Seventy-six isolated triple systems of galaxies with declinatiosnδ<-3° were selected using ESO/SERC and POSS-I sky surveydata. The equatorial coordinates, configuration types, angular sizes,component angular separations, component morphological types, totalmagnitudes, and other parameters are reported for each triplet.Radial-velocity estimates are available for all components in 33 of the76 triplets. The median values of the main dynamicalparameters—radial-velocity dispersion, mean harmonic radius,absolute magnitudes of member galaxies, and mass-to-luminosityratios—are similar to those obtained earlier for 83 isolatedtriple systems with δ>-3°.

Nearby Optical Galaxies: Selection of the Sample and Identification of Groups
In this paper we describe the Nearby Optical Galaxy (NOG) sample, whichis a complete, distance-limited (cz<=6000 km s-1) andmagnitude-limited (B<=14) sample of ~7000 optical galaxies. Thesample covers 2/3 (8.27 sr) of the sky (|b|>20deg) andappears to have a good completeness in redshift (97%). We select thesample on the basis of homogenized corrected total blue magnitudes inorder to minimize systematic effects in galaxy sampling. We identify thegroups in this sample by means of both the hierarchical and thepercolation ``friends-of-friends'' methods. The resulting catalogs ofloose groups appear to be similar and are among the largest catalogs ofgroups currently available. Most of the NOG galaxies (~60%) are found tobe members of galaxy pairs (~580 pairs for a total of ~15% of objects)or groups with at least three members (~500 groups for a total of ~45%of objects). About 40% of galaxies are left ungrouped (field galaxies).We illustrate the main features of the NOG galaxy distribution. Comparedto previous optical and IRAS galaxy samples, the NOG provides a densersampling of the galaxy distribution in the nearby universe. Given itslarge sky coverage, the identification of groups, and its high-densitysampling, the NOG is suited to the analysis of the galaxy density fieldof the nearby universe, especially on small scales.

The Pico DOS Dias Survey Starburst Galaxies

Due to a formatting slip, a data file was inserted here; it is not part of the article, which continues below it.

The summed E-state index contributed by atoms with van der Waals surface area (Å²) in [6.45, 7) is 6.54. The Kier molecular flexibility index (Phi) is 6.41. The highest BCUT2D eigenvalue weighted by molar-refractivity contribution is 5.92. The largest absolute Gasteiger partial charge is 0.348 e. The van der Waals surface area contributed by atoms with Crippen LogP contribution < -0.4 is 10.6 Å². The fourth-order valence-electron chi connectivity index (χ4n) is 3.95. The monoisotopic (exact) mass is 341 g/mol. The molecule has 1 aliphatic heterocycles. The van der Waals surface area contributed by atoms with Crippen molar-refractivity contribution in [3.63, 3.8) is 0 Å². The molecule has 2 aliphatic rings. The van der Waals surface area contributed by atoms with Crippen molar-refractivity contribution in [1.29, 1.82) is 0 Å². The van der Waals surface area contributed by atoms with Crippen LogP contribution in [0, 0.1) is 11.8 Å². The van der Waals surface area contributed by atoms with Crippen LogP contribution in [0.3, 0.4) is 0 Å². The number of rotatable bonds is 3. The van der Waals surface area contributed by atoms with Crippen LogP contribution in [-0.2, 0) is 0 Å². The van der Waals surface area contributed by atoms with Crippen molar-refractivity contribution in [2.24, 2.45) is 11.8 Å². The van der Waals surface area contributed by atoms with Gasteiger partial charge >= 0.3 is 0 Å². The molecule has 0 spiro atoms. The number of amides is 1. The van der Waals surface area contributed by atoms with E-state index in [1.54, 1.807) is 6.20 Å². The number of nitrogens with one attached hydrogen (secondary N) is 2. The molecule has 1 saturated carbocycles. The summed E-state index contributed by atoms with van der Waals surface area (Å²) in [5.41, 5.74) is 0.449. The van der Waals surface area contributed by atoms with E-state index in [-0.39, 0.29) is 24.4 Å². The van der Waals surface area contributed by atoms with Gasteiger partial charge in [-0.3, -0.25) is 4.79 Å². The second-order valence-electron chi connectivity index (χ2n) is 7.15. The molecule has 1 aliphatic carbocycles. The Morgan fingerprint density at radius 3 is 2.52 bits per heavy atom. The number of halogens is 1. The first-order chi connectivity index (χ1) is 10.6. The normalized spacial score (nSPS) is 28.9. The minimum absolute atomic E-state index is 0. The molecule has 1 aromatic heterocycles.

We discuss the nature of the galaxies found in the Pico dos Dias Survey(PDS) for young stellar objects. The PDS galaxies were selected from theIRAS Point Source catalog. They have flux density of moderate or highquality at 12, 25, and 60 μm and spectral indices in the ranges -3.00<= alpha(25, 12) <= + 0.35 and -2.50 <= alpha(60, 25) <=+0.85. These criteria allowed the detection of 382 galaxies, which are amixture of starburst and Seyfert galaxies. Most of the PDS Seyfertgalaxies are included in the catalog of warm IRAS sources by de Grijp etal. The remaining galaxies constitute a homogeneous sample of luminous[log F (L_B/L_ȯ) = 9.9 +/- 0.4] starburst galaxies, 67% of whichwere not recognized as such before. The starburst nature of the PDSgalaxies is established by comparing their L_IR/L_B ratios and IRAScolors with a sample of emission-line galaxies from the literaturealready classified as starburst galaxies. The starburst galaxies show anexcess of FIR luminosity, and their IRAS colors are significantlydifferent from those of Seyfert galaxies-99% of the starburst galaxiesin our sample have a spectral index alpha(60, 25) < -1.9. As opposedto Seyfert galaxies, very few PDS starbursts are detected in X-rays. Inthe infrared, the starburst galaxies form a continuous sequence withnormal galaxies. But they generally can be distinguished from normalgalaxies by their spectral index alpha(60, 25) > -2.5. This colorcutoff also marks a change in the dominant morphologies of the galaxies:the normal IRAS galaxies are preferentially late-type spirals (Sb andlater), while the starbursts are more numerous among early-type spirals(earlier than Sbc). This preference of starbursts for early-type spiralsis not new, but a trait of the massive starburst nucleus galaxies(Coziol et al.). As in other starburst nucleus galaxy samples, the PDSstarbursts show no preference for barred galaxies. No difference isfound between the starbursts detected in the FIR and those detected onthe basis of UV excess. The PDS starburst galaxies represent the FIRluminous branch of the UV-bright starburst nucleus galaxies, with meanFIR luminosity log (L_IR/L_ȯ) = 10.3 +/- 0.5 and redshifts smallerthan 0.1. They form a complete sample limited in flux in the FIR at 2 x10^-10 ergs cm^-2 s^-1.